This is why we can’t rely on these instructors to teach you the humanities — because you don’t get tenure from knowing the facts. You get tenure from inventing some full structural theory of baking beans and mint in Sassanid Persia. That’s how you get your tenure. These guys are ignorant.


The problem is, as society got rich, everybody wanted to reach education by imitating the aristocrats, with the illusion that it’s going to help them get rich.

When in fact, it’s the kind of thing you do when you’re already rich. This is where Alison Wolf and Pritchett come in to discover that these educational things are effectively the product of societies that are rich and definitely not causative to wealth.

It is a one-way conduit to bring another society into their living rooms

Wednesday, June 13th, 2018

The Amish have negotiated a pact with modernity:

It’s interesting that the Amish have different districts, and each district has different rules about what’s allowed and what’s not allowed. Yet it’s very clear there are two technologies that, as soon as the community accepts them, they are no longer Amish. Those technologies are the television and the automobile.

They particularly see those two as having a fundamental impact on their society and daily lives.

I think a huge part is that they shape our relationships with other people. The reason the Amish rejected television is because it is a one-way conduit to bring another society into their living rooms. And they want to maintain the society as they have created it. And the automobile as well. As soon as you have a car, your ability to leave your local community becomes significantly easier.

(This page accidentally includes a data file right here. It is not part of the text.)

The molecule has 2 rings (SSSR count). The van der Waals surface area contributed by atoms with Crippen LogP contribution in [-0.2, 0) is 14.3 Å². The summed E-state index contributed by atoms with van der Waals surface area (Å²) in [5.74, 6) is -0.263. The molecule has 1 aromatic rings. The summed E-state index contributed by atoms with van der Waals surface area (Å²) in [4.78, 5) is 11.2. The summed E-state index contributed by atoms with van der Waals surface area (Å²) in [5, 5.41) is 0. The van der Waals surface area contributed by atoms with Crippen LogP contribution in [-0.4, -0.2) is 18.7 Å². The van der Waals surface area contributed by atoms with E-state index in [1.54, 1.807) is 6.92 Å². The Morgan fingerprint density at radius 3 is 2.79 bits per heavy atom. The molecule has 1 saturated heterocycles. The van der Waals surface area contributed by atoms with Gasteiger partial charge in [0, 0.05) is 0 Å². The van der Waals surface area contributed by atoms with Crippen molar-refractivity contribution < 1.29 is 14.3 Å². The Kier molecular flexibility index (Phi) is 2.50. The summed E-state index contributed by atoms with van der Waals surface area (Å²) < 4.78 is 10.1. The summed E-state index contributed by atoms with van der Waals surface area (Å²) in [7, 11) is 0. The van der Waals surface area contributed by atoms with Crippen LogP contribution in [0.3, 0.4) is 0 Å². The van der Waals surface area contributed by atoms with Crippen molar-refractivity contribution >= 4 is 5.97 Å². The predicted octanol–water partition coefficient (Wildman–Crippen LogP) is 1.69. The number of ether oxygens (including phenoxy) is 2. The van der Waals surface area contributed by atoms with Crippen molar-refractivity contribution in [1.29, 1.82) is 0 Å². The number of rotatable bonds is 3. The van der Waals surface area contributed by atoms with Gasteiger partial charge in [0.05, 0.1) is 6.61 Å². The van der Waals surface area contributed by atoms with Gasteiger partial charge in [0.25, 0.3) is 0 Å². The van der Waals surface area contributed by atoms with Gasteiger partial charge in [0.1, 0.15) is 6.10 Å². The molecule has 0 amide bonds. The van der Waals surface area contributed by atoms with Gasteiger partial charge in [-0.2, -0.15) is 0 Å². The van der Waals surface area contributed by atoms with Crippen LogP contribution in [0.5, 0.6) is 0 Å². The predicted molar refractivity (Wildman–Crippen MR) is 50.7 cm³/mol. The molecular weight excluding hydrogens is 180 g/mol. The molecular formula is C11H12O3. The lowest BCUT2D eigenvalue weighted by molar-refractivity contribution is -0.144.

You no longer have to rely on your neighbor for eggs when you run out. You can literally take half an hour and run to the store. In a horse and buggy, when you don’t have your own chickens, that’s a half-day process.


The Amish use us as an experiment. They watch what happens when we adopt new technology, and then decide whether that’s something they want to adopt themselves. I asked one Amish person why they didn’t use automobiles. He simply smiled and turned to me and said, “Look what they did to your society.” And I asked what do you mean? “Well, do you know your neighbor? Do you know the names of your neighbors?” And, at the time, I had to admit to the fact that I didn’t.

And he pointed out that my ability to simply bypass them with the windows closed meant I didn’t have to talk to them. And as a result, I didn’t.

His argument was that they were looking at us to decide whether or not this was something they wanted to do or not. I think that happens in our society as well. We certainly have this idea of alpha and beta testing. There are people very, very excited to play that role. I don’t know if they always frame themselves as guinea pigs, but that’s what they are.